I HIGHLY recommend to EVERYONE! (if you don't believe me --ask Iris)! :)

    Sooooooooooo lovely!!!

    5+++ stars!!!

  • Skyler

    I'm not sure I'm qualified to write much of a review on this book, as I was never an adolescent lesbian. But I will say that it was incredibly easy to relate to--even for an adolescent hetero male--and the situation is touching, if not incredibly sad.

    Liza is a teenager who finds a companion in a fellow museum-goer one star-struck day. Cautious and excited, she pursues her romance, despite the fact that many around her do not seem to understand. Through the help of a teacher, she finds guidance i

    I'm not sure I'm qualified to write much of a review on this book, as I was never an adolescent lesbian. But I will say that it was incredibly easy to relate to--even for an adolescent hetero male--and the situation is touching, if not incredibly sad.

    Liza is a teenager who finds a companion in a fellow museum-goer one star-struck day. Cautious and excited, she pursues her romance, despite the fact that many around her do not seem to understand. Through the help of a teacher, she finds guidance in her love, but one thing leads to another, and when Liza and her girlfriend are caught between the sheets at the lesbian teacher's house, wheels are set in motion by society that end in somewhat maddening circumstances.

    The beauty of this book is its focus on the teenage crush and how it develops into love. I remember having these thoughts and emotions myself, being so curious and eager, and being scared out of my mind. The fact that the relationship subject surrounds a lesbian couple, only emphasizes that orientation has nothing to do with it. People are people, and we cannot help who we are attracted to. When love grabs us, it grabs hard, especially when we're young, and we seem to always make the craziest decisions in its vise.

    Some claim the book is shallow, but I think its target audience would disagree. The fact that the emphasis is on healing, instead of hurting, is something to be lauded. The world has seen the tragedy of homosexuality, and it's ready to see how love can go beyond that.

  • Thomas

    Can we talk about how

    was published in 1982?

    ? Almost 20 y

    Can we talk about how

    was published in 1982?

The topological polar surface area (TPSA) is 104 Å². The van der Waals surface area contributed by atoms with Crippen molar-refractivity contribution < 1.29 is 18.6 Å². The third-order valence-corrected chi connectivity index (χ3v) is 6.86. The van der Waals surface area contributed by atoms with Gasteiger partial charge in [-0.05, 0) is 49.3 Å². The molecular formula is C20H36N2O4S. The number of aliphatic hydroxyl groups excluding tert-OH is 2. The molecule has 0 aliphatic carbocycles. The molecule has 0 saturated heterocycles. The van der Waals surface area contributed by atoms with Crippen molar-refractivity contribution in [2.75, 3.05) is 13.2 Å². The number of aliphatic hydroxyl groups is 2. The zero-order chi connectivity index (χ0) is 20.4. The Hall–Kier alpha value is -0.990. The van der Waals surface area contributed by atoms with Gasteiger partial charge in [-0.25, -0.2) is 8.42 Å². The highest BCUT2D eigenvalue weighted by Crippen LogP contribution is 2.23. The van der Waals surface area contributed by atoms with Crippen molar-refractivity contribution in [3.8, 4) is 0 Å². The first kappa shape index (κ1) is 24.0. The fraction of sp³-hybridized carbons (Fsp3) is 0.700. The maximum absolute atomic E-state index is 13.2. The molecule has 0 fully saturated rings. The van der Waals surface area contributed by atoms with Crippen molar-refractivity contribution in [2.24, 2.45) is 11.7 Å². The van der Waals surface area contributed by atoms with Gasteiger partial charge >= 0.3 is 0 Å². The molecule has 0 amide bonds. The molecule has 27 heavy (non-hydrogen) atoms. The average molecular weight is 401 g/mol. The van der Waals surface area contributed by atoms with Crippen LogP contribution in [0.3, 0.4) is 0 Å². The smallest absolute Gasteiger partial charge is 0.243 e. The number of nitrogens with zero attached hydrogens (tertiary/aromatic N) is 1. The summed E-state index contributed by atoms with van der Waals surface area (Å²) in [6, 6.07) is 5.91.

? Almost 20 years before Ellen came out on the Oprah Winfrey Show? 12 years before "Don't Ask, Don't Tell" was signed into law by the Clinton Administration? This book blows me away, mainly because it contains an honest exploration of emotions teens still face today - and it was published 13 years before I was born.

    The story focuses on Liza, a budding architect who aspires to attend MIT, and her growing relationship with Annie, an aspiring singer who wants to go to Berkeley. They meet at a museum and have a sword fight of sorts before partaking in other uncouth shenanigans - but beneath their antics lies the foundation of a meaningful, trusting friendship. However, their bond intensifies at a rapid pace, and they soon must figure out their feelings for one another before external factors their them apart.

    Nancy Garden's writing felt so honest in

    . Sure, a kid nowadays probably would have a smartphone to look up the definition of homosexuality and a laptop to find gay role models, but Liza's confusion and her budding relationship with Annie all came across as affecting and sincere. Liza's uncertainty about sex with Annie and her confusion about the expectations of those around her made me connect with her and her struggles throughout the story.

    shows how much worse it was for gay teens 30 years ago - without the out-and-proud celebrities and the eye-opening technology of today - but it also ends on a note of inspiration and hope. Garden did not render Liza and Annie into martyrs; she gave them dreams and desires, just like everyone else. By doing so, Garden made her characters people.

    Not a perfect book by any means - more like a 3.5. I wanted more development from Liza's family, from Garden's writing (which felt a little clunky at times), and from Liza and Annie's relationship as a whole. But,

    's significance as the first lgbtq novel transcends any possible rating, and even though Nancy Garden passed away last month, her impact on people within the lgbtq community will last forever.

  • anna (readingpeaches)

    Speaking as a lesbian, I can't even begin to properly explain to you why this book is so important to me. My only wish is that I read it at 15 instead of 25 & I really,

    hope there have been a bunch of kids who did just that! I'm sure there must have been though given it's 35 years (!!!) since